All this is a rather long-winded way of saying that "BBTN" is a darn fine book - certainly a better presentation of the Baseball Prospectus approach than was the rather scattershot "Mind Game" - I've only covered a tiny bit of the content, which concern everything from Derek Jeter's overrated fielding (his nickname should be "PastADiving" since so many grounders are hit well...), Alex Rodriguez being overpayed (by a bunch, it turns out - though he came close to showing a profit for the Yankees last season) or whether a new stadium is 'worth it' for the public (answer? Hide your checkbooks, kids - a thunderous "no.")

All in all, a fine demonstration into just how far SABREmatics have come in breaking down the inner workings 0f the game of baseball.

Thursday, August 03, 2006

We Got Trouble, Right Here In River City...

...with a capital 'T', and that rhymes with 'D', and that stands for....Disabled List?

Radke's shoulder, Liriano's forearm, Gardy's tummy, and Lohse's brain (oh right). What the *bleep* is going on here? Some numbers:

21-2 : Twins record the previous two homestands
19-2: Combined score of the first two home games in August

Stop sucking.

Trouble in Denmark? Is relief no longer spelled R-O-L-A-I-D-S, but G-A-R-Z-A? It sure as hell can't be spelled Mike Smith, even against KC. How will our heroes escape this nefarious situation?

Tuesday, August 01, 2006

Bert, The Hawk, Yount and McGuire

I know this is supposed to be a blog of our beloved Twins, but there are so many articles right now about Hall of Fame voting and whether or not the 2007 class will/should include McGuire. Rob Neyer of recently sent out a survey to a bunch of sports writers about this subject and commented on the results. I find the most interesting piece to be the comments left by those who returned the survey. Some good points (see Hoynes & Nightengale comments) and some bad points ("if not for the HR's, he wouldn't be HOF callaber" & "if you're not good enough for 1st ballot, why are you good enough for the 5th?"). Here's Smitty's take on it all:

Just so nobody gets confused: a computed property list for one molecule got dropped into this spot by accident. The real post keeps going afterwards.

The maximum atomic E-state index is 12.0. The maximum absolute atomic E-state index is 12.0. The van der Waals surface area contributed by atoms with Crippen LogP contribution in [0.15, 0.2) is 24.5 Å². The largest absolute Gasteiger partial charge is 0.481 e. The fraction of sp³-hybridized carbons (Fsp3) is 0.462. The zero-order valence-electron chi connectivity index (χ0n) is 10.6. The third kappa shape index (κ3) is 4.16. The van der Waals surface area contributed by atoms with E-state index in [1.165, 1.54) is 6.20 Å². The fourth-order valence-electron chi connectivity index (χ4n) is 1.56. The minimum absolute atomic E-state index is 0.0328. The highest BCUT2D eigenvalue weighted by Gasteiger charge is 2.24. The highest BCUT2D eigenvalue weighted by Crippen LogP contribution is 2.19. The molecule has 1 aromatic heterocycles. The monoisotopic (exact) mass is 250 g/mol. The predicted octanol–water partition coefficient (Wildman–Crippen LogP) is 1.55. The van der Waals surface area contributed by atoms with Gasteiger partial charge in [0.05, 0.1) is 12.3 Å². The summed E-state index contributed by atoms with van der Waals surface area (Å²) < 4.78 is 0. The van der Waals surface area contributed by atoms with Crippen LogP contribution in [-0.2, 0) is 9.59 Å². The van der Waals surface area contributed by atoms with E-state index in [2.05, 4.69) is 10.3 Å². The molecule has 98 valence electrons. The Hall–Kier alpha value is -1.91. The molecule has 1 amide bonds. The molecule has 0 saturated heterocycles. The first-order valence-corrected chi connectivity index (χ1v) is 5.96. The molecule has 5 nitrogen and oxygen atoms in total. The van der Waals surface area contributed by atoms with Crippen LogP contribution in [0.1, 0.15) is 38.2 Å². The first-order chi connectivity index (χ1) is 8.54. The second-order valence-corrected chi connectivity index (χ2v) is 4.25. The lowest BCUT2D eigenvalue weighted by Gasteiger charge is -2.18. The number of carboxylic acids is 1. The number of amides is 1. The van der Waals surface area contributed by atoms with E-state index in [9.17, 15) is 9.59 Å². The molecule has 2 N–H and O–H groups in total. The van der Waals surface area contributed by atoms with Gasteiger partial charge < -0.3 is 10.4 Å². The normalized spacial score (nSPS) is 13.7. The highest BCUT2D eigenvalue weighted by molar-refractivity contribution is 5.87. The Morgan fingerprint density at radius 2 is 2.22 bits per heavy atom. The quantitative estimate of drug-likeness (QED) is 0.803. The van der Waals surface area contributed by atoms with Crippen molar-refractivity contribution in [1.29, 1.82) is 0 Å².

HOF voting is like whether Courtney Olson or Anna Siebert is more attractive or whether a freshman should start at quarterback, popularity and politics. Whether or not McGuire took juice is not a good enough reason to keep him from consideration. If we assume he took steriods, we should also assume pitchers took steroids. Isn't that fair? Therefore doesn't that level the "playing field"? Why aren't more people questioning why 35 plus year old pitchers are dominating (Clemens), wearing blood socks (Schilling) and still way better then average (Mussina, Johnson and Rivera)?

One comment in particular made me call BS, "he was only an HR guy". Sure, that is what he was more known for, but let's look at some other all-time greats. Robin Yount is in the Hall. His numbers ant that spectacular. 250 HR, 1400 RBI, .285 BA but he has the hits. He was only a hit guy, only hit over .300 6 times in 20 seasons. Pete Rose was only a hit & run guy. Career average .285 (that would be higher if he didn't hold on for so long), he only stole 198 bases in 24 seasons, and hit 198 HR. Let's look at some similar players, McCovey and Killabrew. McCovey (22 seasons - .270, 521 HR, 1555 RBI, 1345 BB, 1229 runs) & Killabrew (22 seasons - .256, 573 HR, 1584 RBI, 1559 BB, 1283 runs) stats are very similar to McGuire's (16 seasons - .263, 583 HR, 1414 RBI, 1317 BB, 1167 runs).

To sound like the great Gammons: Look, my issue is not IF he should be in the hall, it's the rationale behind it. I don't think it's fair to punish McGurie for all the false comings of baseball, the owners and his peers. If so many players took steroids, including pitchers mind you, why not compare him to the rest of the players in his era? He surely was one of the more feared hitters in his day, was really a good fielder (over .990 for most of his career) and deserves serious thought. Neyer points out that there is no uniform opinion on the rules during this time and that fault belongs to baseball, the owners and The Players Association's. They should shoulder as much if not more blame for this mockery of the game.

To the person(s) who comment that "if not a 1st ballot, then never" I say do your homework and formulate your own opinions then players like Bert and Dawson so they won't be left off the HOF for so long. All they did was produce, produce HOF numbers and do it through out their career with class. If Yount, Gary Carter, Ryan Sandberg, Gaylord Perry and Don Sutton deserve to be in the Hall, the writers need to stop with the popular vote, do the homework and see these too need to be in the Hall. Oh, Anna and Courtney are equally as hot, I voted for Courtney. She plays volleyball.